Social Justice Events Series 2017-18: Voices of Resistance, Voices of Hope
Social justice advocates know well both the benefits and costs of their activism. On the one hand, working for justice can feel like a never-ending need to stand against the status quo; on the other hand, solidarity and progressive action are rewarding and hopeful. The events in this year’s series will consider a diversity of voices of social justice advocates.

It Can’t Happen Here

Saturday, September 16th at 2:00pm and 7:30pm, Ahart Family Arts Plaza, Williams Arts Campus

    Presented by: Department of Theater

Last October, Berkeley Repertory Theater was joined by 50 organizations across 24 states for a series of free, public readings of their new adaptation by Tony Taccone and Bennett S. Cohen of Sinclair Lewis’s 1935 novel It Can’t Happen Here. This year, Lafayette College takes up the baton to continue participation in this national event. It Can’t Happen Here, written during the rise of fascism in Europe, presents   a chilling precedent – America in the 1920s and 30s, a time of economic struggle, racial resentment and increasing xenophobia. Clearly, to understand the racist authoritarianism in America, we need only look back to our own history.Any resemblance to actual persons, living or dead, or actual events is purely coincidental.

Cheikh Lô & The Ndiguel Band

Wednesday, September 27th at 8:00pm

Williams Center for the Arts

This concert is made possible, in part, by a grant from the Association of Performing Arts Professionals’ Building Bridges: Arts, Culture and Identity, a component of the Doris Duke Charitable Foundation and Doris Duke Foundation for Islamic Art.
Cheikh Lô has a voice that can move from a prescient whisper to a searing gut cry… an eclectic composer and arranger who tries new ideas on every song” (NPR). Conveying a laid back funk within the rippling polyrhythms of Senegal’s signature mbalax, he cross-pollinates with Ghanaian high-life, Jamaican reggae, and Afro-Cuban beats that keep his band’s talking drums particularly chatty. With a gentle, high tremolo or sudden bass-line plunge, Cheikh Lô implores listeners to embrace peace, love, and steadfast spirituality; one needn’t be fluent in Wolof or Bambara to be carried away by his captivating voice.

Practicing Hope: A Guide for Allies, Shannon Craigo-Snell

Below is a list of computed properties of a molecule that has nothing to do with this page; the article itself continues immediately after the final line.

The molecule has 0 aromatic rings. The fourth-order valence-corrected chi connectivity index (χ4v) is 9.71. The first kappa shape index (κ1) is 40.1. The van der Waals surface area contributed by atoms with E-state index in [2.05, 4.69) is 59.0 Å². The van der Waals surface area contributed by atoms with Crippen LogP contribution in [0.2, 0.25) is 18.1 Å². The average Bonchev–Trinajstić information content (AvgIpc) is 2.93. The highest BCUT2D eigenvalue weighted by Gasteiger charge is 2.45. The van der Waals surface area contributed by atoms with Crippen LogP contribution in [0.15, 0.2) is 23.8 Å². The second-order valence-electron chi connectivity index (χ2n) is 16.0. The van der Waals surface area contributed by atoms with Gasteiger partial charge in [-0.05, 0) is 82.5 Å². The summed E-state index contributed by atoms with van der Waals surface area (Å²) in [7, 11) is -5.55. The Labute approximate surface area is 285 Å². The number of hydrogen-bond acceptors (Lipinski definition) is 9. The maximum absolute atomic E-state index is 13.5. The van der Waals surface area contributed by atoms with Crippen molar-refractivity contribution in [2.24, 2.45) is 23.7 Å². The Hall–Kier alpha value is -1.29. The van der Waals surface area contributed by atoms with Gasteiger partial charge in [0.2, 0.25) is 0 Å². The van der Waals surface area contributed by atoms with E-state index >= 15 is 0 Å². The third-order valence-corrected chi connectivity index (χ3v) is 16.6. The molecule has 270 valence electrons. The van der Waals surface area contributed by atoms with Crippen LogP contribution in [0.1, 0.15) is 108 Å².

Thursday, October 19th at 7:00pm

Kirby Hall of Civil Rights, room 104

Presented by: Religious & Spiritual Life, Intercultural Development, Kaleidoscope, and Interfaith Council

How can those of us from dominant cultures (white, or straight, or Christian, etc.) be effective allies to vulnerable communities? How we reach across the lines of power that divide us to work for the common good? It is difficult to know where to start, what to do, and how to proceed. This event begins with an individualized self-assessment of what you have to offer as an ally. It provides six concrete strategies for allies to work for social justice, as well as guidance from activists from the LGBTQ community and BlackLivesMatter.

The Sachal Jazz Ensemble

Thursday, November 2nd at 8:00pm

Williams Center for the Arts


This concert is made possible, in part, by a grant from the Association of Performing Arts Professionals’ Building Bridges: Arts, Culture and Identity, a component of the Doris Duke Charitable Foundation and Doris Duke Foundation for Islamic Art.
In defiance of years-long Taliban influence on local culture, Pakistan’s classical masters preserved their music and improvisational techniques underground, emerging in 2011 with an ambitious recording covering Western jazz standards on traditional instruments. The Sachal Jazz Ensemble’s angle on Paul Desmond’s “Take Five” went viral, earning them world-wide recognition and an invitation from Wynton Marsalis to perform at Lincoln Center. In this cross-cultural, genre-bending concert, works by Mancini, Brubeck, and Grusin converse with practices from a cradle of civilization on sitar, flute, sarangi, and tablas—truly the quintessence of “world music.”

When Lafayette was Male, White, and Christian: A Crucible for Social Justice

Thursday, November 9th at 7:00pm

Kirby Hall of Civil Rights, room 104

Mr. Hyman’s commitment to social justice grew out of his experience as a student at Lafayette. Yet, in the early ‘60’s, by all outward measure, Lafayette was not an hospitable environment for such ideals. It was an all male, white, Christian institution that had compulsory chapel attendance; no women in either the student body or faculty (save for 1); and a fraternity system and admissions policy that discriminated against people of color and non-Christian applicants and students. Notwithstanding, the Lafayette community learned to confront bigotry, sexism and racism and to fight to bring about change. The hallmarks of social justice – equality, justice and humanity – were learned and applied. In fact, Resistance and Hope were at the very core of the Lafayette education.